The Siamang have hooked shaped hands, long arms and a shoulder that allows for a long range of motion and an extended swinging action. They can reach speeds of up to 56 km in the trees and leaps of 9 metres in a single bound…very impressive characters

The good thing about the Siamang enclosure was that we got an excellent view of these gibbons without trespassing on their territory. This was not the case for the equally entertaining, white-handed gibbons or the ring-tailed Lemurs. Their acrobatics took place on their island but the distance from the fence-line was too long to really appreciate their dexterous life-style.

The enclosure beside the Gibbon’s lake was a large one including a yard and a small lake to cater for the third largest land mammal after the elephant and the rhinoceros, the Hippopotamus (Hippopotamus amphibius).  They are semi-aquatic animals which was illustrated when we visited, with most of the hippos almost totally submerged in the lake. Curiously the closest living relatives of the hippo are not pigs, but the group of sea creatures titled ‘Cetaceans’, the whales, dolphins and porpoises. The most recent theory on the origin of Hippos is that they branched off from a common ancestor about 54 million years ago. One other attribute of the hippo that humans need to be aware of is that they are considered the most dangerous animal in the world for humans due to their aggressive and unpredictable nature

By the time we had reached the 4 km point on our bike tour of Dubbo Zoo, we were getting tired and ready for a rest. We took some decisions to be selective as to the animals we would check out in the rest of our time at the zoo. For example, we skipped the Australian species given we were already reasonably familiar with these animals. We decided to go directly to the Lion enclosure which after the Savannah area, appeared to be the largest enclosure at the zoo. Despite the steel wool sculpture of the lion at the front entrance to the area as well as the metal cut-outs of the lion’s traditional victims, the Wildebeest, we were disappointed we could not spot the lions.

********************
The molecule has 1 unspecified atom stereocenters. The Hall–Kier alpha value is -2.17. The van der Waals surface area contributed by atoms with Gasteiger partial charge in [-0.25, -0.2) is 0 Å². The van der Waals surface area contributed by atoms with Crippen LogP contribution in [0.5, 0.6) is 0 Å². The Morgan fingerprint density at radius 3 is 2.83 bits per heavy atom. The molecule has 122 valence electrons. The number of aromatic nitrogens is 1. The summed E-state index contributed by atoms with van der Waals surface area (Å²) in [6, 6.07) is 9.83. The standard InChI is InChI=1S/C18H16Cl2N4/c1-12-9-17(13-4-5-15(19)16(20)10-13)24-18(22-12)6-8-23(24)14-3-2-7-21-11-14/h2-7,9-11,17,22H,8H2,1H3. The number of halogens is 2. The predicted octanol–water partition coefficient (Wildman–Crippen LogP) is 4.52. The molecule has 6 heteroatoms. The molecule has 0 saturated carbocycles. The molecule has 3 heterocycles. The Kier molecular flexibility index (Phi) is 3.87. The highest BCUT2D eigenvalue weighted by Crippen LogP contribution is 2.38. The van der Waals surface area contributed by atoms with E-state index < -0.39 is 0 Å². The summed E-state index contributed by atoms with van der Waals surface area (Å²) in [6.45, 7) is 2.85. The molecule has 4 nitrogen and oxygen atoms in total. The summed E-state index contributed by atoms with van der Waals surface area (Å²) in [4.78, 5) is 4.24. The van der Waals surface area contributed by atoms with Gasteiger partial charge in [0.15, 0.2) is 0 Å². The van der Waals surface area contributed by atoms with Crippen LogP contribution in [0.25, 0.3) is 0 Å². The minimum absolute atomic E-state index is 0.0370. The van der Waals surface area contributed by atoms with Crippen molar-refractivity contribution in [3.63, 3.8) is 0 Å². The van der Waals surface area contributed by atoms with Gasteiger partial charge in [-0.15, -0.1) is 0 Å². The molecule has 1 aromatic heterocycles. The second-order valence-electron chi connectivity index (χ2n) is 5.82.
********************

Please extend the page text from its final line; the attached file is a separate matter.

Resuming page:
Down the path from the Lion’s den was the enclosure containing the Oryx, an antelope that is generally considered extinct in most of the wild in its home country of Africa. It generally only survives in Zoo breeding programs around the world.

We were very surprised and delighted that the last species on our tour was the famous Galapagos Tortoise, the largest living tortoise in the world. It was part of our science curriculum back in my school days when we studied Charles Darwin’s voyage to the Galapagos and has been the subject of many science and travel documentaries over the many years since. Not having been to the Galapagos Islands, this was our first viewing of the lumbering tortoises and it was no surprise to us that of the four we spotted, none of them were moving.

It was no surprise that getting Galapagos tortoises to mate is a complex process, one problem being that the males are fairly blind and they have been known to confuse a large boulder with a prospective partner. The Dubbo Zoo’s breeding program began in 2001 and the tortoises’ diets have been adjusted along with other aspects of their lifestyle and environment. Success came in March 2011 when the first hatchling emerged from its shell.

It was a bucket-list day for us cycling around the Dubbo Plains Zoo. It was not only both very interesting and entertaining, it was reassuring that such great work was being done by this institution in preserving important animal species from around the world from extinction and the occasional success stories of reintroducing animals to their native ranges where they have previously been driven out.